Fourth, the “frozen” engine is a measure intended to throttle back development expenditures in the continuous pursuit of more powerful engines. Every specification of a manufacturer’s engine is submitted to the governing body so that for the life of the “freeze” compact, when motors are rebuilt and replaced, only pre-agreed upon and approved parts are used. There was an exception built into the rule where the manufacturers could submit new parts to the governing body and request to supplant previously agreed upon parts for the sake of “improved durability”. Curiously, after a year’s time, Renault-powered cars were moving backward through the field, and were found to be the only team holding to the spirit of the rule. The other teams, in pursuing “more durable” parts for their engines also managed to find ways to improve performance within these fixed specifications. Renault did not, and so this past off-season were granted the chance to introduce a new engine more in line with the advancements made by the other makers. As should be obvious, this sort of development is not exactly a reduction in engineering costs, either.

Fifth, the current proposals coming from governing body leadership include a drastic increase in the number of specified parts, including engines, transmissions, suspension parts, and more. While these would, in fact, reduce long-term development costs, they also effectively eliminate any incentives for the engineering pursuits of advancing the technologies, and so the manufacturers wouldn’t have a motivation for any kind of expenditures that are not inherently proprietary and able to be incorporated into a commercial product of their own.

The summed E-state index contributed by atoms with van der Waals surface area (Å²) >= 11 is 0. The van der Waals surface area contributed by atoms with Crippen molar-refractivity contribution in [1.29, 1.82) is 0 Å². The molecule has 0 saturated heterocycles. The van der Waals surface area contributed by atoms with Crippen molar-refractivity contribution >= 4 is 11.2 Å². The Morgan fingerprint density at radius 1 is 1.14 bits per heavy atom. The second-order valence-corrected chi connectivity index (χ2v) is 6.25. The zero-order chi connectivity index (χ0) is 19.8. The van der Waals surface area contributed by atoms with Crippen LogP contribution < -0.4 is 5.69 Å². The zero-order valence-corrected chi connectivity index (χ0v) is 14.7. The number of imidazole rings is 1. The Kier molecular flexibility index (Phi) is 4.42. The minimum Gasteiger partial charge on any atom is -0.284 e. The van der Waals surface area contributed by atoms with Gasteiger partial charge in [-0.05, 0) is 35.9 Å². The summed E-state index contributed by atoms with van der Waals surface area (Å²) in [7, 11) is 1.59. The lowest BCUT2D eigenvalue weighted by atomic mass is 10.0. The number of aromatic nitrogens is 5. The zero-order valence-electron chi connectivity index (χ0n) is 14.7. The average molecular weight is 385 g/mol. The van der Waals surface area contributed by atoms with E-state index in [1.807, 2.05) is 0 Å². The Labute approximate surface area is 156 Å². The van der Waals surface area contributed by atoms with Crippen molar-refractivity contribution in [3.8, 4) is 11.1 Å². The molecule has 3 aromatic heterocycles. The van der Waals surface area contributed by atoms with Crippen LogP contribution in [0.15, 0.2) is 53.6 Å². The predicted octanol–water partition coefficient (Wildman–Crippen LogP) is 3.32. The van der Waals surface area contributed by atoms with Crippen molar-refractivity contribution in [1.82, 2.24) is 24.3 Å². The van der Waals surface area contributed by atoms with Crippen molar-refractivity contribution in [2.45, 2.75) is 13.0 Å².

Strangely enough, amidst the governing body’s suggestions and threats to reduce costs for the sake of the sport, has also come a remarkable mandate for inexplicable profligacy known as the Kinetic Energy Recovery Systems (KERS). This, as yet, unspecific charge on the constructors has already cost far into 7 figures in any of the better known currencies, not including some damage from fires and electrical shock injuries. There is no clarity in what these systems are to do for the racecars, nor how a team would benefit from the eccentric cost of developing one that may be superior. The constructors are not sure what, exactly, these systems need to do, but they have been told they must spend liberally to develop them while awaiting further instructions. If such a thing were truly necessary, one would think this would be the first thing Formula One leadership would have standardized in order to limit financial hemorrhaging.